• International Workplace
  • 14 March 2017

Education, not legislation, will help us disconnect from technology

As the New Year dawned, French workers were given the ‘right to disconnect’ from work outside regular business hours, provided they were employed by a company with more than 50 staff.

According to the French socialist, MP Benoit Hamon, the new law is necessary because “employees physically leave the office, but they do not leave their work. They remain attached by a kind of electronic leash – like a dog. The texts, the messages, the emails – they colonise the life of the individual to the point where he or she eventually breaks down.”

Although there’s no doubt that digital technology has blurred the boundaries between work and home, giving rise to unhealthy working patterns, decreased family connectedness and increased stress and anxiety levels, is legislation, rather than education, the answer?

While the idea of turning back the clock to a time when we all worked the same hours is bound to be appealing in a country that already has a legally mandated 35-hour working week, the emergence of digital technology has been a good thing for many workers in the UK. It enables us to work flexibly, and to fit work around our lives instead of having to stick to inflexible routines and rush-hour commuting.

Problems with technology arise because our psychological processes haven’t kept pace with the rate at which technology is evolving. Most of us are not forced to reply to every email we receive in the evening or at weekends. But since we’re psychologically conditioned to stay connected and respond during the working day, we find it almost impossible to switch off that impulse just because we’ve physically left the office.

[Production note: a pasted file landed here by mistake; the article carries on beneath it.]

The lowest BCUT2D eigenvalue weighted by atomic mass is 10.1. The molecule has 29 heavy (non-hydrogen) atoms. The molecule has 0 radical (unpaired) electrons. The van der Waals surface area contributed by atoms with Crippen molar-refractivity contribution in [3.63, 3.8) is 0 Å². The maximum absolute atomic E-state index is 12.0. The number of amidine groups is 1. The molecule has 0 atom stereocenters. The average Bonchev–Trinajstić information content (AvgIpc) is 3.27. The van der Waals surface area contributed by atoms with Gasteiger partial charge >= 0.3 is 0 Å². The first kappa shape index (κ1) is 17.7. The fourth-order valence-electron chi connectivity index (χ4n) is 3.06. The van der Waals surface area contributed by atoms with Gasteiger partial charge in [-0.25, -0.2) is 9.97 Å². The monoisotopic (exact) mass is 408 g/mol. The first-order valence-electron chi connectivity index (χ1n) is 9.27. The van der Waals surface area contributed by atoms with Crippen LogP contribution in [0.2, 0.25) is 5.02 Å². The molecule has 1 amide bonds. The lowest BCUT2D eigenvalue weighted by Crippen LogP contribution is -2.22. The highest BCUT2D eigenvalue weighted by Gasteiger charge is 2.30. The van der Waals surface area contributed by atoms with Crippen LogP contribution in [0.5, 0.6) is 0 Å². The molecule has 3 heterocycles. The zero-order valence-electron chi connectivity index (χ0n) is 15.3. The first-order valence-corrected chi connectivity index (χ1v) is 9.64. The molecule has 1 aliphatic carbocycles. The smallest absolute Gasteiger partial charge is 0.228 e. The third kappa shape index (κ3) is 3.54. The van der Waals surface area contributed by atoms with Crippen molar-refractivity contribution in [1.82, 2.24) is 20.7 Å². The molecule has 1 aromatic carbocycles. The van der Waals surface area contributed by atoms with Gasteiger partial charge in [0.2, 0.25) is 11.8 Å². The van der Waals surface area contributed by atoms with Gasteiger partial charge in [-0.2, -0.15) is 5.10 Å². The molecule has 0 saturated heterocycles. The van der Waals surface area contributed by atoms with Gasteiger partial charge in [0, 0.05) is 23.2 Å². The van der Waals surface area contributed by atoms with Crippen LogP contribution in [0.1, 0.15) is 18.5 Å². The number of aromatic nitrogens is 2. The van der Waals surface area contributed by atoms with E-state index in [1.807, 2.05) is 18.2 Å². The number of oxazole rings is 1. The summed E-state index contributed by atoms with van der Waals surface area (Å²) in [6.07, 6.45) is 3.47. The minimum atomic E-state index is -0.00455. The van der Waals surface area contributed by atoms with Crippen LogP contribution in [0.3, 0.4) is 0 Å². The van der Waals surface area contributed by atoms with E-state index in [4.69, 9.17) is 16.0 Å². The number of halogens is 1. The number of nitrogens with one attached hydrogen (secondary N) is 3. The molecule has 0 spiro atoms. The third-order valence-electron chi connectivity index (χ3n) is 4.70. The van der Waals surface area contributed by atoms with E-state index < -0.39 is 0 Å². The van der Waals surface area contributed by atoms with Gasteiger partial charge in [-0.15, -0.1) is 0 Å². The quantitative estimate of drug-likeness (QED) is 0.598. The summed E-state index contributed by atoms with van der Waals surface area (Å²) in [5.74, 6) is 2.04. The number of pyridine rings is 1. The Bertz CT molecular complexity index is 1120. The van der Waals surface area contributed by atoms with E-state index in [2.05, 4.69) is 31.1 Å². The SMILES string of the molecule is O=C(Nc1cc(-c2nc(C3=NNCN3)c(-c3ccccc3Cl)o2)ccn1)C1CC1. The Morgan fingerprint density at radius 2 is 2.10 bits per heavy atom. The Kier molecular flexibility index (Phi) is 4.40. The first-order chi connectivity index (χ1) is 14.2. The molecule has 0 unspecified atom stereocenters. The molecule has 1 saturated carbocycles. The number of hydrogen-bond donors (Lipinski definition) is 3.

One solution is to do as the French have done and discourage everyone from using email outside of traditional working hours. However, if we want to embrace the opportunities the digital era presents for even more powerful flexible working, the solution isn’t banning everyone from working beyond a certain time of day, but educating and empowering employees to use digital technology in healthier ways.

Five ways to do this are:

  1. Monitor the extent to which technology-related health problems already exist and work with IT to create dashboards that alert employees to the extent they are obsessively checking email or extending their hours by logging on remotely.
  2. Inform employees about the dark side of technology and ways to reduce this by placing resources about how to use technology in healthy ways alongside other wellbeing materials, such as information about eating healthily and dealing with other types of stress.
  3. Educate employees about the link between their actions and their mental health with resilience workshops that demonstrate how to listen to their bodies and recognise when their use of technology is causing them to experience ‘low mood’.
  4. Prevent email addiction by encouraging employees to ‘dip in and dip out’ without getting pulled into dealing with trivial matters. If they can’t do that, get them to switch off and ask others to use a different form of communication if it’s urgent.
  5. Accept there is no one size fits all solution. Although a night owl might relish leaving work early to have dinner with their family, only to pick up an important project again later on, another employee might struggle to disconnect without a ‘switch off’ point.

Ultimately, with wearable technology set to increase our connectedness to work and each other even more, the solution isn’t to try and enforce rigid boundaries between work and life, but rather to educate and empower employees to find the approach that’s right for them.


This article first appeared at and is reproduced with kind permission.